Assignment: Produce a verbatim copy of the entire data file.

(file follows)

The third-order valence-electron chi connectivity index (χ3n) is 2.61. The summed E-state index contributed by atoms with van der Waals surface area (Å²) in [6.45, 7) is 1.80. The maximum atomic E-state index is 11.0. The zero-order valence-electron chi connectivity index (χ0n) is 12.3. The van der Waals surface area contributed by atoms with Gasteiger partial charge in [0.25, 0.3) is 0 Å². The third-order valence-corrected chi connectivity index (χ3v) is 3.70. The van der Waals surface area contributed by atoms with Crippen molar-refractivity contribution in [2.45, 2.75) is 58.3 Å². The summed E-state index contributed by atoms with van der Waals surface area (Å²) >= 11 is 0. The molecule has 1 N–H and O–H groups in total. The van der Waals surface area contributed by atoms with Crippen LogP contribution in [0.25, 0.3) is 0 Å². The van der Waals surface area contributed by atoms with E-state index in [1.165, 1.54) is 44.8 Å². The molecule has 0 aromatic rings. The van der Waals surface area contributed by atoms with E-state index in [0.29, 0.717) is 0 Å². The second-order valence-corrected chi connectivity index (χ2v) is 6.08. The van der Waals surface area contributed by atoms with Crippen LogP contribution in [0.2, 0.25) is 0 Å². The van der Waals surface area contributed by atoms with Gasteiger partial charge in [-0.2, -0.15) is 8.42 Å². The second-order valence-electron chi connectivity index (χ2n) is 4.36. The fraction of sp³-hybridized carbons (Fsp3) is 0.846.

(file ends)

The third-order valence-electron chi connectivity index (χ3n) is 2.61. The summed E-state index contributed by atoms with van der Waals surface area (Å²) in [6.45, 7) is 1.80. The maximum atomic E-state index is 11.0. The zero-order valence-electron chi connectivity index (χ0n) is 12.3. The van der Waals surface area contributed by atoms with Gasteiger partial charge in [0.25, 0.3) is 0 Å². The third-order valence-corrected chi connectivity index (χ3v) is 3.70. The van der Waals surface area contributed by atoms with Crippen molar-refractivity contribution in [2.45, 2.75) is 58.3 Å². The summed E-state index contributed by atoms with van der Waals surface area (Å²) >= 11 is 0. The molecule has 1 N–H and O–H groups in total. The van der Waals surface area contributed by atoms with Crippen LogP contribution in [0.25, 0.3) is 0 Å². The van der Waals surface area contributed by atoms with E-state index in [1.165, 1.54) is 44.8 Å². The molecule has 0 aromatic rings. The van der Waals surface area contributed by atoms with E-state index in [0.29, 0.717) is 0 Å². The second-order valence-corrected chi connectivity index (χ2v) is 6.08. The van der Waals surface area contributed by atoms with Crippen LogP contribution in [0.2, 0.25) is 0 Å². The van der Waals surface area contributed by atoms with Gasteiger partial charge in [-0.2, -0.15) is 8.42 Å². The second-order valence-electron chi connectivity index (χ2n) is 4.36. The fraction of sp³-hybridized carbons (Fsp3) is 0.846.